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AP 193: Live Animals in Schools


Live animals contribute much to the learning environment of a school classroom. Students are able to directly study the life cycle and care and needs of animals as well as benefit from the unconditional love that many animals offer. Thus the use of live animals in schools is recognized as a highly motivational avenue for a variety of significant learning experiences, and an effective source of learning and curricular enhancement. On the other hand, the use of live animals must also be balanced against the health and safety concerns of students and staff. 


  1. With approval of the school principal, teachers are permitted to bring live animals into schools if required for instructional purposes.
  2. Teachers must have a definite teaching purpose for bringing live animals into the classroom. Such curriculum connections for the use of animals in schools may include but are not limited to:
    1. the use of live animals as subjects for observation and data gathering on body characteristics, habits, movement, feeding behaviour, instinctive reactions;
    2. direct observation of adaptive characteristics;
    3. subjects to use in language development, talking and writing stories about animals;
    4. development of a sense of responsibility, kindness and concern for other living beings;
    5. development of a healthy respect for the animals in our local environment.
  3. Prior to introducing an animal into a classroom, the teacher must ensure that the following conditions have been met:
    1. students and school personnel are not allergic to or afraid of that type of animal;
    2. the animal is healthy and free of disease;
    3. the animal does not present aggressive behaviour towards the students or to school personnel; and
    4. appropriate standards of hygiene and sanitation will be met.
  4. The teacher bringing the animal into the school must know the past history of the animal.
  5. Only relatively small animals, which are easily confined or caged, maintained and handled, may be kept in the classroom. Larger animals such as dogs and cats may not be kept in the school.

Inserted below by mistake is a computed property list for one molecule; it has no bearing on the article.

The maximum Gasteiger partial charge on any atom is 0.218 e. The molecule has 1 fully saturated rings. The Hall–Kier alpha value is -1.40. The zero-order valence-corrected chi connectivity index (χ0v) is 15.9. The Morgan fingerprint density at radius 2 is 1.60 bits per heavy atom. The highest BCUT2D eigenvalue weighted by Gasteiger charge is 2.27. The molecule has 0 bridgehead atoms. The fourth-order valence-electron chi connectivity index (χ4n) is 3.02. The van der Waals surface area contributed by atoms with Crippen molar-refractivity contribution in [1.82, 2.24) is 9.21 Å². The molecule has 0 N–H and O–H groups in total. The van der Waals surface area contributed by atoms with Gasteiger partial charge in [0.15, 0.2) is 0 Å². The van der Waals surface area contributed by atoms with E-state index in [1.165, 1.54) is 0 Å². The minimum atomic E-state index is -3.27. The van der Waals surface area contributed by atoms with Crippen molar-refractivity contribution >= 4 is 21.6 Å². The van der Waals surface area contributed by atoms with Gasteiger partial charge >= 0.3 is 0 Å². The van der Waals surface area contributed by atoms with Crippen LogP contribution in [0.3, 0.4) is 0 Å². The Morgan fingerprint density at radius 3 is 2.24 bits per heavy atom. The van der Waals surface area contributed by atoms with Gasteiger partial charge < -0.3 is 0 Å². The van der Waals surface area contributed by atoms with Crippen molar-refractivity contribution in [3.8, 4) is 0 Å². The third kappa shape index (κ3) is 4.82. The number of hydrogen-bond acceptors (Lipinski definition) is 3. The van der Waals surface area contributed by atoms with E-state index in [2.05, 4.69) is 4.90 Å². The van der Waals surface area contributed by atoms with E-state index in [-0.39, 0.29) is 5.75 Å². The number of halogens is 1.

6. Dangerous, wild, stray, or poisonous animals are not permitted in schools.
  7. The teacher must ensure that any animal that is kept in the classroom receives adequate care and is not abused or neglected in any way. The teacher is responsible for determining the care and feeding requirements for animals kept in the classroom, and ensuring that animal care procedures are posted and reviewed with the students.
  8. The teacher is responsible for providing a suitable cage for the animal, feeding, cleaning and other duties connected to the accommodation of the animal. Students who assist the teacher with the care of animals in the classroom must be properly trained by the teacher and under on-site supervision by the teacher with the teacher present but not necessarily constantly viewing the activity.
  9. The teacher must ensure that there is a plan in place to provide care to animals during weekends and holidays, and provide a permanent home for the animal when classroom study is completed.
  10. If, in the opinion of the principal, animal hygiene becomes a factor, approval to keep the animal in the school is withdrawn and the animal must be taken from the school at the end of the school day.
  11. The teacher must be prepared to deal with the death of or injury to the animals kept in the classroom or animals brought to the class as visitors. In the event of the death of an animal kept in the classroom, the animal must be disposed of safely and in a manner that is sensitive to student emotions.
  12. If special animals are brought to a school to meet students, they must be on a leash and under control of a responsible adult.
  13. This Administrative Procedure does not apply to service animals such as “seeing-eye” dogs, or “sniffer” dogs.